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Tel Balata in Wikipedia
Tell Balata (Arabic: تل بلاطة) is the site of the remains of an ancient city located in the
Palestinian city of Nablus in the West Bank. The site is listed by UNESCO as part of the
Inventory of Cultural and Natural Heritage Sites of Potential Outstanding Universal Value in the
Palestinian Territories. Experts estimate that the towers and buildings at the site date back
5,000 years to the Chalcolithic and Bronze Ages.
Traditionally, the site has been associated with biblical Shechem, based on circumstantial evidence
such as its location and preliminary evidence of habitation during the late Bronze and early Iron
Ages. No inscriptional evidence to support this conclusion has been found in situ, and other
sites have also been identified as the possible site of biblical Shechem; for example, Yitzhak
Magen locates it nearby on Mount Gerizim itself.
Tell is the Hebrew and Arabic word for an archaeological mound. Balata is the name of the
ancient Arab village located on the tell, and of the adjacent Palestinian refugee camp of Balata
established in 1950. The name was preserved by local residents and used to refer both to the
village and the hill (and later on, the refugee camp).
One theory holds that balata is a derivation of the Aramaic word Balut, meaning acorn (or in
Arabic, oak); another theory holds that it is a derivation of the Byzantine-Roman era, from the
Greek word platanos, meaning terebinth, a type of tree that grew around the spring of Balata.
Tell Balata lies in a mountain pass between Mount Gerizim and Mount Ebal, a location fits well with
the geographical description provided for Shechem in the Bible. The Palestinian village of Salim
(biblical Salem) is located 4.5 kilometers (3 mi) to the west. The built-up area of Balata, a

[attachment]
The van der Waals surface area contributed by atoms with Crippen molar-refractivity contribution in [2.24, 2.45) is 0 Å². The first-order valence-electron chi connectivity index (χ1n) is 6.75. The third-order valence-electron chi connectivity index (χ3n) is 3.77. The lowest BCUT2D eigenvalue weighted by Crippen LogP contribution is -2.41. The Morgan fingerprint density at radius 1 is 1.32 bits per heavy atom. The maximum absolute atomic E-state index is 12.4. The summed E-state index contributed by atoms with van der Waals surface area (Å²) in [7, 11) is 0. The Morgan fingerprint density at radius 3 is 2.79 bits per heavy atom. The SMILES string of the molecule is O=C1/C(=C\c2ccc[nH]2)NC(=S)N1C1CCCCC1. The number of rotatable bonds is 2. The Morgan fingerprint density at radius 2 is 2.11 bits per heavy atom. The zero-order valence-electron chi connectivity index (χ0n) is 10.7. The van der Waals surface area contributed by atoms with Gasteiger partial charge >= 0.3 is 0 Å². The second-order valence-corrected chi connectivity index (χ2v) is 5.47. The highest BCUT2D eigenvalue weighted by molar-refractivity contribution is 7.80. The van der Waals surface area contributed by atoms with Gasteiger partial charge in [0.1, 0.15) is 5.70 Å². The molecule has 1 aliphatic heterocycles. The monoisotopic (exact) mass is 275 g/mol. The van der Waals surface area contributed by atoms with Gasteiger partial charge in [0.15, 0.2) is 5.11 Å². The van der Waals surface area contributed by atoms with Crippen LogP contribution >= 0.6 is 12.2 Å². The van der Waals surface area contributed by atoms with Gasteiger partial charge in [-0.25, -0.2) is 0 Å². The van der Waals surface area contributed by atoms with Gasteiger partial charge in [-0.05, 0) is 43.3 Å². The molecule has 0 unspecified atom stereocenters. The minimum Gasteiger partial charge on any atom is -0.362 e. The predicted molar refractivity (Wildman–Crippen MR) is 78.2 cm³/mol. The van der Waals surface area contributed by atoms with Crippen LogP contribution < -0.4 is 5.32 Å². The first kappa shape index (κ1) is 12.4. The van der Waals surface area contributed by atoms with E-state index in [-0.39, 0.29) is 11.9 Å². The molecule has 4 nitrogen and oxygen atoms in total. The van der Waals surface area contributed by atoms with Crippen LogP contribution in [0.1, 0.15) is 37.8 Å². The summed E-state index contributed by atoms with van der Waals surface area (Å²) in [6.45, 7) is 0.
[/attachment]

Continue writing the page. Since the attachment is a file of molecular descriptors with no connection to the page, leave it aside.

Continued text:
Palestinian village and suburb of Nablus, covers about one-third of the tell, and overlooks a vast
plain to the east.
Excavations were conducted at Tell Balata by the American Schools of Oriental Research between 1956
and 1964 when the West Bank was under the rule of Jordan. Archaeologists who took part in this
expedition included Paul and Nancy Lapp, Albert Glock, Lawrence Toombs, Edward Campbell, Robert
Bull, Joe Seeger, and William G. Dever, among others. Further excavations are to be undertaken
by Palestinian archaeologists along with students from the University of Leiden in the Netherlands
as part of a joint effort funded by the Dutch government.
A 2002 final published report on the stratigraphic and architectural evidence at Tell Balata
indicates that there was a break in occupation between the end of the Late Bronze Age (c. 1150 BC)
through to the early Iron Age II (c. 975 BC). A small quadrangular altar discovered in Tell
Balata, similar to ones found in other Iron Age sites such as Tel Arad and Tel Dan, may have been
used for burning incense.
One of the oldest coins discovered in Palestine was an electrum Greek Macedonian coin, dated to
circa 500 BC, found at Tell Balata. There is evidence that the site was inhabited in the
Hellenistic period until the end of the 2nd century BC. This Hellenistic era city was founded
in the late 4th century BC and extended over an area of 6 hectares. The built structure shows
evidence of considerable damage dated to the 190s BC, and attributed to Antiochus III's conquest of
Palestine. Habitation continued until the final destruction of the city at this site in the late
2nd century BC. While this site was previously thought to be the site of the Samaritan city of
Shechem said by Josephus to have been destroyed by John Hyrcanus I, Y. Magen places locates that
city nearby, on Mount Gerizim at a site covering an area of 30 hectares.
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